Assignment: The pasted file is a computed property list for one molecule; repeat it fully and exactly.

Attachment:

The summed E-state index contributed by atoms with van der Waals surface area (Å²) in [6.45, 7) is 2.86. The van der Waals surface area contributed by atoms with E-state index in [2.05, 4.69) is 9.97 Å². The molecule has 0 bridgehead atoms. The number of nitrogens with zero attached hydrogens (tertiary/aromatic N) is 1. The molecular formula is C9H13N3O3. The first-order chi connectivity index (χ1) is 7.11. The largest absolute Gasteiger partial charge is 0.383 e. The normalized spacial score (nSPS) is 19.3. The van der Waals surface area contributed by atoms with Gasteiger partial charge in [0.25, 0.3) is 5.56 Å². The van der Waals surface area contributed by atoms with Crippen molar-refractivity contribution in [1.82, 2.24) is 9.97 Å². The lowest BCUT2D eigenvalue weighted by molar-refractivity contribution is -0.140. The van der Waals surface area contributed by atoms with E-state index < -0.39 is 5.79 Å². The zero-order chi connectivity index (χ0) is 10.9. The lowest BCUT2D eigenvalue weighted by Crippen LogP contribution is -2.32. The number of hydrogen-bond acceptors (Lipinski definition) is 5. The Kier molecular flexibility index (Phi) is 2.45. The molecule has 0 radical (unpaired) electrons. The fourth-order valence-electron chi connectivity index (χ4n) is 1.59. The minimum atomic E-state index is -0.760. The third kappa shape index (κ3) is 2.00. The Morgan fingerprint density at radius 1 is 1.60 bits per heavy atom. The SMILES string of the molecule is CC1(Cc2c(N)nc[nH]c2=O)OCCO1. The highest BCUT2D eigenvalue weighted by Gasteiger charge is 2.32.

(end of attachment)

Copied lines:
The summed E-state index contributed by atoms with van der Waals surface area (Å²) in [6.45, 7) is 2.86. The van der Waals surface area contributed by atoms with E-state index in [2.05, 4.69) is 9.97 Å². The molecule has 0 bridgehead atoms. The number of nitrogens with zero attached hydrogens (tertiary/aromatic N) is 1. The molecular formula is C9H13N3O3. The first-order chi connectivity index (χ1) is 7.11. The largest absolute Gasteiger partial charge is 0.383 e. The normalized spacial score (nSPS) is 19.3. The van der Waals surface area contributed by atoms with Gasteiger partial charge in [0.25, 0.3) is 5.56 Å². The van der Waals surface area contributed by atoms with Crippen molar-refractivity contribution in [1.82, 2.24) is 9.97 Å². The lowest BCUT2D eigenvalue weighted by molar-refractivity contribution is -0.140. The van der Waals surface area contributed by atoms with E-state index < -0.39 is 5.79 Å². The zero-order chi connectivity index (χ0) is 10.9. The lowest BCUT2D eigenvalue weighted by Crippen LogP contribution is -2.32. The number of hydrogen-bond acceptors (Lipinski definition) is 5. The Kier molecular flexibility index (Phi) is 2.45. The molecule has 0 radical (unpaired) electrons. The fourth-order valence-electron chi connectivity index (χ4n) is 1.59. The minimum atomic E-state index is -0.760. The third kappa shape index (κ3) is 2.00. The Morgan fingerprint density at radius 1 is 1.60 bits per heavy atom. The SMILES string of the molecule is CC1(Cc2c(N)nc[nH]c2=O)OCCO1. The highest BCUT2D eigenvalue weighted by Gasteiger charge is 2.32.